Election week is upon us. Although a record turn out has already voted, many Americans still remain undecided on the Election Day eve. On Wednesday, the election campaign nightmare will be over and no matter the outcome, the rush to accomplish something on Capitol Hill is on. Predicting what is next after the election is a task leading agriculture associations, including the National Pork Producers Council, are taking seriously.
Following the election, Congress leadership election on Nov. 15 and the passage of the budget by Dec. 9 will influence the progress during the lame-duck session. The House and Senate have reached a deal on a bill to fund the government through Dec. 9. However, this bill’s expiration date will most likely foster last-minute deal making. Yet, the fall legislative session does leave time for other critical action important to the pork industry.
Removing trade barriers
Thanks to hardworking pork producers, like you, there is plenty of delicious pork for the entire world to enjoy. The good news is the world loves U.S. pork, but gaining access to global marketplaces is still an uphill battle. Eliminating trade barriers is the name of the game and the next play in the legislative playbook is passing the Trans-Pacific Partnership.
NPPC president, John Weber, explains America’s pig farmers are acutely aware of the necessity to gain market access around the world and the importance of trade agreements like TPP. He says, “They are all in and eager to supply delicious, safe pork to the global customer. I call it hidden optimism. They are not afraid to pull the trigger on expansion, thinking there will be better markets in the future.”
Currently, the approval of TPP by the U.S. Congress is in a holding pattern. As a legacy issue with the Obama administration, NPPC leadership anticipates a TPP vote in the lame-duck session. However, the presidential election impacted the free trade agreement dialog. Weber says, “We are going to keep beating that drum to the very end. In the last 30 days, we have tried to lift the bar and tell our Congressmen that we still want TPP. It is a good deal for agriculture and the U.S. economy.”
As a result of political pressure being placed on Congressmen to stay in line with their parties on this issue, lawmakers who usually support and lead the charge on trade are missing in action on TPP.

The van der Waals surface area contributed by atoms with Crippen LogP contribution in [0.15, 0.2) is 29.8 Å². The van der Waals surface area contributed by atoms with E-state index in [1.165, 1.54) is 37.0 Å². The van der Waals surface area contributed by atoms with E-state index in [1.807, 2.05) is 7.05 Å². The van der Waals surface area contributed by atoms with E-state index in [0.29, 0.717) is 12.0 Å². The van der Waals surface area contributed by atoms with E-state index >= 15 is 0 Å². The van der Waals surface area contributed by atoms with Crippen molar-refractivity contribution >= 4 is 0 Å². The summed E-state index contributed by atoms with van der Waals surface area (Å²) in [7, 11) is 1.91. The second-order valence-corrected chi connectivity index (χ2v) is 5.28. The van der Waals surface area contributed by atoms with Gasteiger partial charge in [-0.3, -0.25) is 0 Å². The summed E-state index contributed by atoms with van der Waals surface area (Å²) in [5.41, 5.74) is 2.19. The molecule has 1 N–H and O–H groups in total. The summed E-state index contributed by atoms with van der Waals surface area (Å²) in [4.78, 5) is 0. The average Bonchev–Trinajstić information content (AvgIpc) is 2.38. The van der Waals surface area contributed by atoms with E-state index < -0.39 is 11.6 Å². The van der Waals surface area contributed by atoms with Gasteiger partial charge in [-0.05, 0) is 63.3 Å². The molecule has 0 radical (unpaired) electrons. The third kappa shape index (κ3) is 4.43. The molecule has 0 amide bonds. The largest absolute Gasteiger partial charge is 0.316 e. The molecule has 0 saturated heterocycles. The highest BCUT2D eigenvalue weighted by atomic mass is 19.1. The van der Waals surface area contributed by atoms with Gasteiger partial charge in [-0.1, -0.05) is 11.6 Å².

Unfortunately, Weber notes that the other 11 countries involved are waiting on the United States to pull the trigger on TPP. They are closely watching the United States.
“All 11 countries are pork-consuming countries in a big way. It is access to over a half billion new consumers. These economies are progressive and growing. You cannot just ignore that,” Weber further explains. “I personally do not think you can isolate yourself away from that type of market. I think it would be a financial disaster not only for your own personal operation, but for the country in general.”
Last week, NPPC reports, "Things are heating up on the Trans-Pacific Partnership Agreement — at least outside the halls of Congress." NPPC, along with other agriculture organizations, is asking its members to contact their congressional lawmakers to urge them to bring up and vote to pass the TPP before the end of the year.
Concerns over ‘GIPSA’ rules
In the rulemaking action, the USDA sent the Grain Inspection, Packers and Stockyards Administration rules to the White House Office of Management and Budget for review of three rules related to the buying and selling of livestock and poultry, reports NPPC. These rules include:
♦ An interim final rule addressing the “scope” of sections of the Packers and Stockyards Act related to meat packers using unfair, unjustly discriminatory or deceptive practices and giving undue or unreasonable preferences or advantages to producers.
♦ A proposed rule defining unfair practices and undue preferences.
♦ A proposed rule addressing poultry grower ranking systems.
NPPC is particularly concerned about the rule clarifying the scope of the PSA or “Farmers Fair Practices Rules.” USDA indicated in its letter to the organization that it would “establish our interpretation of the statute, which will then be entitled to judicial deference.” The fear is USDA’s interpretation will be that producers no longer will need to prove that a meat packer’s action injured or diminished competition in a marketplace. They only will need to show that practice was “unfair” or that an “undue” or “unreasonable” preference or advantage was given to another producer or producers. Moreover, this rule is marked final and will become effective as soon as it’s published in the Federal Register.
The leaders of the House Agriculture Subcommittee on Livestock and Foreign Agriculture, Congressmen David Rouzer (R-NC), chairman, and Jim Costa (D-CA), ranking member, expressed disappointment in the USDA’s decision to move forward on the “flawed” GIPSA rules, reports P. Scott Shearer in the Legislative Preview. Rouzer and Costa voiced the concern that the proposed rules will negatively impact how pork, cattle and poultry are marketed.
Hopefully, for all our sakes the remaining days of 2016 will be filled with less political pig wrestling and positive movements forward for the United States’ strongest industry — agriculture.